We live in an age when seemingly every week folks are celebrating “National Something-Or-Other Day”. Some of these events seems silly, some feel like a ploy straight out of a PR or marketing playbook and others, well gosh, National Drink Wine Day sounds like any random Tuesday for me. I don’t know about you, but I don’t need Facebook’s prodding or permission to enjoy a liter of fermented grape juice with my morning toast.
That said, National Love Your Pet Day is right up my alley. I suppose it’s true that I don’t need a special day marked on my calendar to encourage me to love my dogs- I do it naturally and without hesitation. Most pet parents probably feel the same. Yet…
I do think that setting aside a day to remind us to slow down is important, a time to focus on our dogs, listen to them and put a little extra effort into providing them what they need. There are so many ways to show your deaf dog that you love him, from healthy mealtimes to stimulating enrichment games to stuffed and squeaky toys begging to be dissected by Dr. Dog. National Love Your Pet Day– Saturday, February 20th, to be precise- is a great time to talk about giving our deaf dogs some extra and much-needed love.
Whether parenting two-legged humans who poop on themselves or four-legged fuzzballs that poop on the grass, two of the most important ways to express love is by keeping our charges healthy and safe. Living with a deaf dog isn’t harder, but it is different. Communication is an obvious difference, but so too is safety. Here are a few suggestions to easily keep you deaf dog safe and healthy, sponsored by Chicken Soup for the Soul Pet Food– because they love deaf dogs too!
This post is sponsored by Chicken Soup for The Soul Pet Food and the BlogPaws® Pet Influencer Network. I am being compensated for helping create awareness around the Brand and new product launch, but Dog & His Boy only shares information we feel is relevant to our readers. Chicken Soup for The Soul is not responsible for the content of this article.
Personalized Collars, Leashes and Harnesses: Each of my deaf dogs has a personalized collar that indicates that he is deaf. And, because less is never more in my house, they also have matching leashes and harnesses. There are many companies that offer “I’m Deaf” collars or can personalize one for you. A quick online search will yield dozens of companies though I am partial to small, independent businesses and my go to site is Etsy. I find the handmade collars and accessories unique, of high quality and I like to know that I’m keeping my deaf dogs safe AND supporting other creative-minded pet lovers.
Hand Sign Training: Training is one of the most important ways you can express love to your deaf dog! Hand signs, as a form of communication, connects a deaf dog with his boy (or girl) on a fundamental level. By using our bodies to communicate, we are closer to speaking The Language of Dog than we could ever get to when relying on our voices alone. But more than connection, teaching the correct hand signs helps you keep your deaf dog focused on you and out of harm’s way.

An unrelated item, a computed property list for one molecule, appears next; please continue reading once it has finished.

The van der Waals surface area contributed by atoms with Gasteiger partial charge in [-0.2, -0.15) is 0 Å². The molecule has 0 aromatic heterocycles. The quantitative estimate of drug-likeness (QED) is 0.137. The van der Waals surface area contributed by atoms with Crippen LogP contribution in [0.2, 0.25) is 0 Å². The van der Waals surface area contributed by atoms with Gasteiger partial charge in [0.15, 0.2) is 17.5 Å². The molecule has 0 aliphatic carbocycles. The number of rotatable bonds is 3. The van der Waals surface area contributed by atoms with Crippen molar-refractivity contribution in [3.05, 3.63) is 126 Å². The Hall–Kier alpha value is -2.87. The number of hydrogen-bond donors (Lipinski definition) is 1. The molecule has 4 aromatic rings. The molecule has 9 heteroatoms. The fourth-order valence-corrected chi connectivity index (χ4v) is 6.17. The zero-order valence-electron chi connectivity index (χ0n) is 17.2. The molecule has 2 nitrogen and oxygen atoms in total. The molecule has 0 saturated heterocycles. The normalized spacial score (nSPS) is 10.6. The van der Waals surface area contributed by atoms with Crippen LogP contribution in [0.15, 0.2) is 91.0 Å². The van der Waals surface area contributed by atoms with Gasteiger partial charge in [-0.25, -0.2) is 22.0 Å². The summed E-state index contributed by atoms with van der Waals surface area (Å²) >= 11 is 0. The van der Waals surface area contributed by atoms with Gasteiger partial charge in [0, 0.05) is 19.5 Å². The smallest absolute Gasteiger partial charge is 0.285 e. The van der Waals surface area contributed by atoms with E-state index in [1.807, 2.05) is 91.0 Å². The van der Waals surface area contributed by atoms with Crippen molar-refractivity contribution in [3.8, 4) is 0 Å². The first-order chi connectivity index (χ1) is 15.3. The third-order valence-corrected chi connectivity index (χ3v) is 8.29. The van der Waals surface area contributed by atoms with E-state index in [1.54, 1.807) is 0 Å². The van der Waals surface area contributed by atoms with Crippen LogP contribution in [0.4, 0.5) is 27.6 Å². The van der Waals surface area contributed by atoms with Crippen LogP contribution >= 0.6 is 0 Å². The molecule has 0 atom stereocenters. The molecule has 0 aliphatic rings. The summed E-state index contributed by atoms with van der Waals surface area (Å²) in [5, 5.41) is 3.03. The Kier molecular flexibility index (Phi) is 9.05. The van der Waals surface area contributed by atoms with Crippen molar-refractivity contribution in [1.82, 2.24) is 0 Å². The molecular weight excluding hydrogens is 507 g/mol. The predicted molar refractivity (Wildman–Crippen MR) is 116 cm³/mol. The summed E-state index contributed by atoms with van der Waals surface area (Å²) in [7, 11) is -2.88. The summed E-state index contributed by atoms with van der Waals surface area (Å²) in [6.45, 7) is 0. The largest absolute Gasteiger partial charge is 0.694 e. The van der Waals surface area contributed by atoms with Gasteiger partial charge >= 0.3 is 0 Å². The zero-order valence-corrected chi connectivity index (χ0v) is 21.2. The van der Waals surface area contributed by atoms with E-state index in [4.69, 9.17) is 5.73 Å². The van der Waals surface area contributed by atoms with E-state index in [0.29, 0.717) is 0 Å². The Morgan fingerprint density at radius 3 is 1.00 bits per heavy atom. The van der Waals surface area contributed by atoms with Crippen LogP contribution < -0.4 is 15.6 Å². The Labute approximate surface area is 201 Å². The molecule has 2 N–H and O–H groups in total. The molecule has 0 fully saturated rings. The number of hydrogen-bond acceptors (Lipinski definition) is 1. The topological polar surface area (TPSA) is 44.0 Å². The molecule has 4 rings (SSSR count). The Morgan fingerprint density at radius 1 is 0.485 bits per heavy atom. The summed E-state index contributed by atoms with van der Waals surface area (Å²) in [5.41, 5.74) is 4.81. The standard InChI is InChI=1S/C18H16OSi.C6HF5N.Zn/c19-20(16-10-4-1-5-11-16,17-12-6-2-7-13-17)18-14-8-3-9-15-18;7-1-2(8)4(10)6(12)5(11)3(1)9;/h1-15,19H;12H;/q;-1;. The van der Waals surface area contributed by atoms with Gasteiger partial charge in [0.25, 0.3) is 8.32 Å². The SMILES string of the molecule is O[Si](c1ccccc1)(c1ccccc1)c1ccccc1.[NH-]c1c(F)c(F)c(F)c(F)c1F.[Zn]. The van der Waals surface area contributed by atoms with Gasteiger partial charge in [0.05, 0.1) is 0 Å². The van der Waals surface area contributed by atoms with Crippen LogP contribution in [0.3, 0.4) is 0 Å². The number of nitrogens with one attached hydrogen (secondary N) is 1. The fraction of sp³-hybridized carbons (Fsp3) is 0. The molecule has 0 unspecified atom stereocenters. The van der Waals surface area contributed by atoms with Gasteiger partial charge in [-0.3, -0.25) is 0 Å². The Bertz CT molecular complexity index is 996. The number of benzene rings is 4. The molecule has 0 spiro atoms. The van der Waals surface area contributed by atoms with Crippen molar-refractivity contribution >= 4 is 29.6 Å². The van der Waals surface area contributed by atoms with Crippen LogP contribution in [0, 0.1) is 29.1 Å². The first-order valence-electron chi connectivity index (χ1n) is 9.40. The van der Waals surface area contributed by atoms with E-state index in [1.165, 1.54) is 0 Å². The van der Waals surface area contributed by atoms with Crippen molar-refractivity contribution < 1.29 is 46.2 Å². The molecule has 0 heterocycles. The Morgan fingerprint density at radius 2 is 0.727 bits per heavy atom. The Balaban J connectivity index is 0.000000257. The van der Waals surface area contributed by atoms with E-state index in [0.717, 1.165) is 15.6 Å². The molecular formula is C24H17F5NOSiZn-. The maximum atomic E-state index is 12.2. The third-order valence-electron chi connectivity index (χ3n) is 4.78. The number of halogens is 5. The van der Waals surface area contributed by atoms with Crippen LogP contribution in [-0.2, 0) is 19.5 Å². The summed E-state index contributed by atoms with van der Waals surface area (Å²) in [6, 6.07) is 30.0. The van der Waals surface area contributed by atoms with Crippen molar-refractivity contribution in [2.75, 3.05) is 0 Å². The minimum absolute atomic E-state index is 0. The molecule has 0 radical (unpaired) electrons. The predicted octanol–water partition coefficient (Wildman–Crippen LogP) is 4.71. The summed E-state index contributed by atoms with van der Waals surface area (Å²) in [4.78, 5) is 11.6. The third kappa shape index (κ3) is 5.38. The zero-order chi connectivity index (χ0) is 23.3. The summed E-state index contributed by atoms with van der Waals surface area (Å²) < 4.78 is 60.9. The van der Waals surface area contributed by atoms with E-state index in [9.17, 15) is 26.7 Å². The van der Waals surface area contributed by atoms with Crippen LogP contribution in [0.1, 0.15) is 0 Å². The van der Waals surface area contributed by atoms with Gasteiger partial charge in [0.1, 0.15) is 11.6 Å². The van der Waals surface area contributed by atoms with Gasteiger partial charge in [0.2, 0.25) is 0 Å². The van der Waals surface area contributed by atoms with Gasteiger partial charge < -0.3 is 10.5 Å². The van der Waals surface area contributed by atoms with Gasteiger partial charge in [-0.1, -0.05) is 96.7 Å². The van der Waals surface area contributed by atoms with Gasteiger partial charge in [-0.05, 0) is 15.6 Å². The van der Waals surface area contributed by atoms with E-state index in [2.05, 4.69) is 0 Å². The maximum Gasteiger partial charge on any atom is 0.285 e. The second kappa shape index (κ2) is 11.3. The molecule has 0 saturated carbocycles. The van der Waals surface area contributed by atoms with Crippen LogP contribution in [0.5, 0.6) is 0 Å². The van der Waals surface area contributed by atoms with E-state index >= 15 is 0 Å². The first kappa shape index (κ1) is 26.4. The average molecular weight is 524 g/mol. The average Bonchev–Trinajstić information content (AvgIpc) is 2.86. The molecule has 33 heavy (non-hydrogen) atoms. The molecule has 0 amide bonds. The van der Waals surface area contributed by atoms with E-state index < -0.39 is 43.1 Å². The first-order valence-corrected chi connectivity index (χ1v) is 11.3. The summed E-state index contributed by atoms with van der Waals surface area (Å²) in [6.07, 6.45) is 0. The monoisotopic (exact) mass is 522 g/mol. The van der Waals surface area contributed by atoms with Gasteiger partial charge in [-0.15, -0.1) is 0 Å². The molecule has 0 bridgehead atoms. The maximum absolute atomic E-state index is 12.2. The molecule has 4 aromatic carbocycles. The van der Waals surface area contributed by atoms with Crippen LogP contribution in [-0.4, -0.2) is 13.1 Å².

“Watch me” is one of the most important signs you can teach a deaf dog. A deaf dog that knows this skill will frequently check in with his person, looking for information about his environment or what fun activity is next on the agenda. Having a deaf dog that checks in with you constantly means that you are better able to communicate changes in his environment- a loose dog, a speeding car, or perhaps one of those human children who just pooped on himself is now running to greet your dog!
GPS Collar: I love it when technology and deaf dog safety meet and I can’t think of a better example than a GPS collar! There are many models on the market at different price points and different data options, but the basic premise remains the same: if your deaf dog gets loose while wearing a GPS collar, you can pop onto your computer or cell phone and find out where he is. Depending on the collar you choose, cellular data or Wi-Fi will help you narrow in on your dog.
Playtime: It’s important to build play time into your dog’s life every day. It stimulates their brain, it provides much-needed exercise and, if they enjoy the company of other dogs, dedicated doggie play dates offer an opportunity for your dog to just be a dog with other dogs!
Proper Nutrition: As important as training, safety and playtime are, so too is proper nutrition. As a rotational feeder, I rotate high-quality food that offers both nutritional and health benefits. If your dog can’t tolerate grains, one kibble option that may be right for you and your dog is the brand new grain-free line of Chicken Soup for the Soul Pet Food.
Available in four flavors, one of which is a Limited ingredient Diet (LID) formula, this new line of dog food also includes ingredients that offer real health benefits. Frequently, deaf dogs are white and have sensitive, unpigmented skin. Food ingredients, topical medications and environmental irritants can cause skin problems or worse. If your deaf dog needs extra care in this area, Chicken Soup for the Soul Pet Food grain-free formulas offer balanced levels of Omega-3 and Omega-6 to support healthy skin and coat, pre- and probiotics to help food absorption and healthy digestion along with fruits, vegetables and healthy herbs, such as chicory root, for good overall health.
Chicken Soup for the Soul Pet Food believes in the power of pets to improve our lives and change the world around them. In addition to offering wholesome food to fuel your dog to greatness, they are holding a Hero Dog contest. You submit your hero dog’s story right here. They are currently highlighting many pets on their Facebook page. Winners may appear on their Hidden Heroes television show or in an upcoming book!
I’ve submitted Edison’s story. Have you told Chicken Soup for the Soul Pet Food why your deaf dog is your hero?